Such music as came from that flute! It was as if the “sweet birds singing in his heart” had risen and were perched, all twittering and cooing, chirping, carolling upon his lips. And all they sang about was love—love—love—a father’s love for his delightful daughter. Sweet and pure and wholly lovely was the melody which filled the room and held the charming woman it was meant for spellbound; held the little slavey from the grime of London as one hypnotized upon her chair; sang its way out of the window, down into the grimy court between this dingy tenement and the whole row of dingy tenements which faced the other street, and made a dozen little slum-bred children pause there in their play, in wonder and delight. Ah, how Kreutzer played the flute, that day, for his beloved Anna!
“Ah, when you play,” said she, as with a smile, he laid the wonderful old instrument upon the shelf again, “it is your life, your soul—you put all into the old flute!”
“Yes, Anna; and to-day it was far more. It was my love for you—that was the greatest part of it; and there were sweet memories of my native land.” The fervor of his playing, more than the effort of it, had exhausted him. He sat down somewhat wearily, with a long sigh. “But we will not speak of our native land, my Anna,” he said sadly. “Ach! I am a little tired.” He held his arms out to her. “But happy—very happy,” he said quickly when he saw the look of quick compassion on her face. “And you?”
The burden of her secret had grown heavy on her heart. It did not seem a decent thing to wait a moment more before she told it to him.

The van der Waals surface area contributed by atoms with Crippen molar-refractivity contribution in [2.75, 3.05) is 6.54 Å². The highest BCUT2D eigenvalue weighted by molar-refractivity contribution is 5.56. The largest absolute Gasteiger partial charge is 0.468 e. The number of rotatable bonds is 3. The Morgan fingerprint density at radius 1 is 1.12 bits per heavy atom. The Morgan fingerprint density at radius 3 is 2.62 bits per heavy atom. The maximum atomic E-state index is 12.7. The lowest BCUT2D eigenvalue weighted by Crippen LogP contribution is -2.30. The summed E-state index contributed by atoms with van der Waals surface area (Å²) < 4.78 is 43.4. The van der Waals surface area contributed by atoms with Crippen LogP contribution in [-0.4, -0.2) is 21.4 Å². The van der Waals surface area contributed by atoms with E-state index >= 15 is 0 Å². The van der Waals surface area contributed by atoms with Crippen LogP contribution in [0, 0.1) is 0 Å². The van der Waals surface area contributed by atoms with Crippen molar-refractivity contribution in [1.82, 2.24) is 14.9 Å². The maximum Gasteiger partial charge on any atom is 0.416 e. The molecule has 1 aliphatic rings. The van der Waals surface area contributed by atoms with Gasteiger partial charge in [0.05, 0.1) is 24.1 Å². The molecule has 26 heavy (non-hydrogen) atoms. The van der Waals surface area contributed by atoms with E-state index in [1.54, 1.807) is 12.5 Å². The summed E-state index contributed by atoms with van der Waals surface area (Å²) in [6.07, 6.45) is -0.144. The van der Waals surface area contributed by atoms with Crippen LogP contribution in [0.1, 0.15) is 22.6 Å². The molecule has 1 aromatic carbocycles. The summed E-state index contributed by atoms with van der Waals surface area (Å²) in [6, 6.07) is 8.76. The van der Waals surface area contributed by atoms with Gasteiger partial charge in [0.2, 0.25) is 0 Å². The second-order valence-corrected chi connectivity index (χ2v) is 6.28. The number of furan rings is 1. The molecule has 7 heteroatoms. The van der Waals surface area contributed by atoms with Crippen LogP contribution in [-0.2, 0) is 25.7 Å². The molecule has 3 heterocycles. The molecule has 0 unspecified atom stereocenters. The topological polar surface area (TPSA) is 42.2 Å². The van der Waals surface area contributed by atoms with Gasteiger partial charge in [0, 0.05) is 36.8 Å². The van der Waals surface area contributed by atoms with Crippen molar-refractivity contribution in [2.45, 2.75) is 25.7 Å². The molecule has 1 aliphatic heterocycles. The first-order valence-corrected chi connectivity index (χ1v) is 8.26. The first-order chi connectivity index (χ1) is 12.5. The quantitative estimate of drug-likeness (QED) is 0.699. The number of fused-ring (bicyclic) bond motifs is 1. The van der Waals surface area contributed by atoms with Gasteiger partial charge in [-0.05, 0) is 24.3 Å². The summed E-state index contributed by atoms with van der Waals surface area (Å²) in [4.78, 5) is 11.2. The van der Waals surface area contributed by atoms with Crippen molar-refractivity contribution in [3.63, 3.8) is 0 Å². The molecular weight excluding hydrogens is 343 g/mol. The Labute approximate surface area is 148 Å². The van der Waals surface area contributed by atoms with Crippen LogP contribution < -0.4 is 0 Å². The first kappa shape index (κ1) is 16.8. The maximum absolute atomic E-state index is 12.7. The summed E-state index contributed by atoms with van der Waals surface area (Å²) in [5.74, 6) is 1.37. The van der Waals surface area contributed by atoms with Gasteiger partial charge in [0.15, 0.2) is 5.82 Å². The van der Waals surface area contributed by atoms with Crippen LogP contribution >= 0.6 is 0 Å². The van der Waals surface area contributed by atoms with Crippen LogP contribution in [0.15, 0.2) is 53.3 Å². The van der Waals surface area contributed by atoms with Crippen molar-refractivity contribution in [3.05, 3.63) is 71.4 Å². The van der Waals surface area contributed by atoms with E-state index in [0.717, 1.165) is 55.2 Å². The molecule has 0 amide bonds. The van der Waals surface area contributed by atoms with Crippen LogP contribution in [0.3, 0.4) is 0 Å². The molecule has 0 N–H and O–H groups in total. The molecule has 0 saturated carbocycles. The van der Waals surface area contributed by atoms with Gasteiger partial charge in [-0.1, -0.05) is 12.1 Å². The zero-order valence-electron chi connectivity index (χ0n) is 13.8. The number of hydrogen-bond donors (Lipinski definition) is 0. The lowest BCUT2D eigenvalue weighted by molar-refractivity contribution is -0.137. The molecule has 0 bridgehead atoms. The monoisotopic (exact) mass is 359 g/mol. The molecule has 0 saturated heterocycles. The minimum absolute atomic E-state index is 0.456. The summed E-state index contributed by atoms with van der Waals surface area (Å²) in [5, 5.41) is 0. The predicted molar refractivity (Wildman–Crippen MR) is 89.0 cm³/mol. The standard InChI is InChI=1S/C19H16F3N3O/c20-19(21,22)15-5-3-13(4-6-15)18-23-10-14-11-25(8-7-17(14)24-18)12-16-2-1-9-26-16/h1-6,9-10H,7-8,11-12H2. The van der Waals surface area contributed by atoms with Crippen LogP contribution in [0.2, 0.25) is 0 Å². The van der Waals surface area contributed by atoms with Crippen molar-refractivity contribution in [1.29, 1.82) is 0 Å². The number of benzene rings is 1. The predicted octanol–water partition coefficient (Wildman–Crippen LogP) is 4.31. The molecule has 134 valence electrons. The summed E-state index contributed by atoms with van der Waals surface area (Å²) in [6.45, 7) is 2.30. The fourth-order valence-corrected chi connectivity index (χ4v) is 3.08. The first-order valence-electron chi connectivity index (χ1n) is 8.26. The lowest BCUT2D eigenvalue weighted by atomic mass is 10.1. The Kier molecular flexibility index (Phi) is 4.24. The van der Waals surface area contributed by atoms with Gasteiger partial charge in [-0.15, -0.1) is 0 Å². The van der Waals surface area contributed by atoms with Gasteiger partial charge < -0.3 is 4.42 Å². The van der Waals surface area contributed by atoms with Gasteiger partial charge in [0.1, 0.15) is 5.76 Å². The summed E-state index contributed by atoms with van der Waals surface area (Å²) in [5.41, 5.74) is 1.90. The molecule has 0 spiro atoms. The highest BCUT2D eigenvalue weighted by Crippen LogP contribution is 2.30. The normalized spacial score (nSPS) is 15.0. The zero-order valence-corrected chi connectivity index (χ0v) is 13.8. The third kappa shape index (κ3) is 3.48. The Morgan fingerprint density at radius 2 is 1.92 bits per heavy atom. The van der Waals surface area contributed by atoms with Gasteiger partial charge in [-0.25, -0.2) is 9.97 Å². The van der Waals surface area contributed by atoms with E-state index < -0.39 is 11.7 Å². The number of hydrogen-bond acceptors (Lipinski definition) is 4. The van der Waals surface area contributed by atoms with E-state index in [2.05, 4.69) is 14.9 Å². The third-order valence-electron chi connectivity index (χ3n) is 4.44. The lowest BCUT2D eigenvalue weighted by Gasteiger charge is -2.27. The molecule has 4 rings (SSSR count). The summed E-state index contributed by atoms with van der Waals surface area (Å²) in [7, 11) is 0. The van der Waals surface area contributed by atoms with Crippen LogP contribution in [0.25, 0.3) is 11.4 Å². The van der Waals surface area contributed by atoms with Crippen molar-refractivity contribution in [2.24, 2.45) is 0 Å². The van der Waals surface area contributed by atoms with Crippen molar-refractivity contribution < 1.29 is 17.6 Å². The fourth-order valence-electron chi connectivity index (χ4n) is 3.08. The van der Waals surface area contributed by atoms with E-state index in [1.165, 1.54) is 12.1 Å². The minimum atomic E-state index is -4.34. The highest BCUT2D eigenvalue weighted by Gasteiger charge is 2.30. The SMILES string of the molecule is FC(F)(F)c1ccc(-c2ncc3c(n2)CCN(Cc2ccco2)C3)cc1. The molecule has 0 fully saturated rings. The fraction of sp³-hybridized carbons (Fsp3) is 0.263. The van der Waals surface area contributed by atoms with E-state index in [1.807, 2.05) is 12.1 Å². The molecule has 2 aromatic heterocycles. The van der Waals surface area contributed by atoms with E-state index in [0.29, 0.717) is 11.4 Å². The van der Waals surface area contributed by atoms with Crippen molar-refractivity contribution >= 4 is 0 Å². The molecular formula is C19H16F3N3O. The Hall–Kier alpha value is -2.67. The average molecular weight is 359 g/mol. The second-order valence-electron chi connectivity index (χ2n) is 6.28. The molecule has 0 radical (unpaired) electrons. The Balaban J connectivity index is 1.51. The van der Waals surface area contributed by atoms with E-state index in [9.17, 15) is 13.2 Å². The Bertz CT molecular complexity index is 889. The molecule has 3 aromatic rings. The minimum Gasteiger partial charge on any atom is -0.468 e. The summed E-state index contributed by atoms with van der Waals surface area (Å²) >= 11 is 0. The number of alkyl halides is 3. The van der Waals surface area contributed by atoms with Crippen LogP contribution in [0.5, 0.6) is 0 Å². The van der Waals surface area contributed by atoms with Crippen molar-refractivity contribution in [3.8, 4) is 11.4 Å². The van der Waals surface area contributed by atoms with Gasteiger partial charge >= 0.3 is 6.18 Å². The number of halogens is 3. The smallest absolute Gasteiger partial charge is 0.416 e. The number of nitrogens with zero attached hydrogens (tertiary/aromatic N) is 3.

“I am happy, too—but—but—oh, my father, father!”
She threw herself into his arms, bursting into tears.
The old flute-player looked down upon his lovely daughter as, sobbing, she clung to him, with bewildered, utterly dismayed amazement. What could be the matter with the child? He glanced about him helplessly. It dazed him. Everything, a moment since, had been so bright and gay! There had been a smile upon her lips, a soft glow of happiness alight within her eyes. He could not understand this situation. He was actually frightened.
So, also, was M’riar, who stood gaping at the spectacle of her Miss Anna’s grief with wide, fear-stricken eyes.
“Cawn’t Hi do nothink for ’er, sir?” she said, approaching timidly.
For the first time in his life he spoke almost harshly to the child, in his excitement. “No,” he said emphatically. “You will only stand and say ‘My heye! Hi sye! Hi sye! My heye!’ You can do nothing. It would be well for you to step into the kitchen, possibly. I smell me that there may be something burning, there. And do not come again until I call to you. If nothing burns there, now, then something might burn, later. It would be well for you to stay and watch.” He had no wish to hurt the poor child’s feelings—but his Anna! Surely none but he must witness this completely inexplicable, this mad outburst of wild woe.